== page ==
Zork II (1981)   7 comments

In 1980, Infocom sold the TRS-80 version of Zork I through Personal Software (it didn’t sell very well). By Februrary 1981, they released an Apple II version, also through Personal Software (it did much better).

By mid-1981 Infocom was preparing to release Zork II (they signed a contract in June) but Personal Software’s VisiCalc spreadsheet software hit such big sales that they decide to drop publishing games entirely. This led the founders of Infocom to decide to become their own publishers. By the end of the year they had released Zork II in time for Christmas.

The manual for Zork II gives credits to Marc Blank and Dave Lebling. It includes some of the material cut when Zork mainframe was ported to Zork I, but is still very much its own game, most notably for replacing the thief antagonist with the Wizard of Frobozz. From the back of the package:

EXPECT THE UNEXPECTED WHEN YOU TAKE ON ZORK II: THE WIZARD OF FROBOZZ.
As you explore the subterranean realm of Zork, you’ll continually be confronted with new surprises. Chief among these is the Wizard himself, who’ll constantly endeavor to confound you with his capricious powers. But more than that, you’ll face a challenge the likes of which you’ve never experienced before.

It begins right where Zork I left off, at the ancient barrow.

Inside the Barrow
You are inside an ancient barrow hidden deep within a dark forest. The barrow opens into a narrow tunnel at its southern end. You can see a faint glow at the far end.
A sword of Elvish workmanship is on the ground.
A strangely familiar brass lantern is lying on the ground.

I appreciate the “old friend” feel of having the lantern and sword awaiting.

Path Near Stream
The path follows the south edge of a deep ravine and heads northeast. A tunnel heads southwest, narrowing to a rather tight crawl. A faint whirring sound can be heard in that direction. On the east is a ruined archway choked with vegetation.

>sw
Carousel Room
You are in a large circular room whose high ceiling is lost in gloom. Eight identical passages leave the room.
A loud whirring sound comes from all around, and you feel sort of disoriented in here.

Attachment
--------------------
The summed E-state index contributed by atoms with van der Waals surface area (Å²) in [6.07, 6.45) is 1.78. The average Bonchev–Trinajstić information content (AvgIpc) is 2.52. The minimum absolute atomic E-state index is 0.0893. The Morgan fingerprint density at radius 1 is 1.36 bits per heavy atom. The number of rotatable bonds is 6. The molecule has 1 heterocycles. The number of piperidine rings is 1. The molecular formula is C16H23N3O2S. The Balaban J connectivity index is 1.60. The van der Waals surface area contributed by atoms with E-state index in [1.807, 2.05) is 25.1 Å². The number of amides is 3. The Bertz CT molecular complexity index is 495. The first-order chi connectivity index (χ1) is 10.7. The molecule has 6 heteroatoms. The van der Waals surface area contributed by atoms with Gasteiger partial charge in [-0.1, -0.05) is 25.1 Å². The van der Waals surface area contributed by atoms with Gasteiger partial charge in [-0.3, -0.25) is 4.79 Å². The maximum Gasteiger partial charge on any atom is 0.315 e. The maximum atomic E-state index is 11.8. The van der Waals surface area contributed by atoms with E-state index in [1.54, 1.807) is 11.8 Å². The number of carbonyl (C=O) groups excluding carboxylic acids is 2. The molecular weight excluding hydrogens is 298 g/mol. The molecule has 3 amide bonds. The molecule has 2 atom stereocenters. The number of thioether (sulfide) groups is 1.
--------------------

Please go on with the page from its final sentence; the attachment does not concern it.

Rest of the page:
Here I reach my first quibble with Zork II compared to Zork I — I really dislike this room. Trying to leave sends the player in a random direction.

>e
You’re not sure which direction is which. This room is very disorienting.

Topiary
This is the southern end of a formal garden. Hedges hide the cavern walls and mosses provide dim illumination. Fantastically shaped hedges and bushes are arrayed with geometric precision. They have not recently been clipped, but you can discern creatures in the shapes of the bushes: There is a dragon, a unicorn, a great serpent, a huge misshapen dog, and several human figures. On the west side of the garden the path leads through a rose arbor into a tunnel.

The opening of Zork I had a wide airy space, the iconic house, a slow entry, and an intriguing mystery with the trap door being locked behind the player. The RNG spinner here is essentially the first element of Zork II, and I don’t think I’m too fussy in saying it’s less compelling.

Still, I remember Zork II being fine otherwise, but it’s been a long time since I’ve played, and while no doubt some puzzle solutions are identical to Zork mainframe (which I do mostly remember thanks to me writing about it) I’m likely in for some surprises.

Downward to danger!

Posted February 20, 2020 by Jason Dyer in Interactive Fiction

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7 responses to “Zork II (1981)

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  1. By coincidence I was recently tackling “Mirror Of Khorontz” which was an unreleased sequet to “Gateway To Karos” by Derek L Haslam from 1984 via the BeebEm emulator and it has a Small Round Room with eight identical exits where you feel dizzy. I wonder where he got the idea for that from?

  2. IIRC, according to the Invisiclues, the chance of actually leaving the Carousel Room in the direction you specify is 30%, so a bit better than random, but still annoying.

    • Oh, I’d forgotten that! Checked the source code to see if they were telling the truth there, and it’s close enough (about 31.1%) as long as you don’t try to go west.

      The exact logic is (from line 77 of 2ACTIONS.ZIL onward): when the player tries to leave the Carousel Room, if they’re going west or an 80% chance succeeds, send them in a random non-west direction. Otherwise, let them go through unaltered.

      So if you try to go north, you have a 20% chance of being unaffected, and an ~11% chance of being affected but ending up randomly going north anyway (80% × 1/7).

      (Turns out also, “GO OUT” is treated as “GO EAST” for all this logic. Didn’t know that bit either.)

  3. My memories of Zork II shall forever be “that game I owned and played as a young lad where I got almost *nowhere at all* until many years later with hints in hand.”

    Ironically, one of the very few things I *did* manage to solve way back then, without hints, was either its most-infamous or its second-most-infamous puzzle (depending on where you place the Bank of Zork) (no I did not solve the Bank of Zork).

    • I never solved it, even Invisiclues in hand, as a child or teenager. It took some dedicated plugging away later in life (though what I was trying to arrive at by then was not merely finishing the game at all, but a stab at a “best” or at least methodically “good” path through the game, solving it without flailing around). At about 13 years old I did have great fun tape-recording dramatic readings of the Invisiclues with their sometimes sarcastic remarks, though…

  4. Pingback: Zork II: Either the Most-Infamous or Second-Most-Infamous Puzzle of Zork | Renga in Blue

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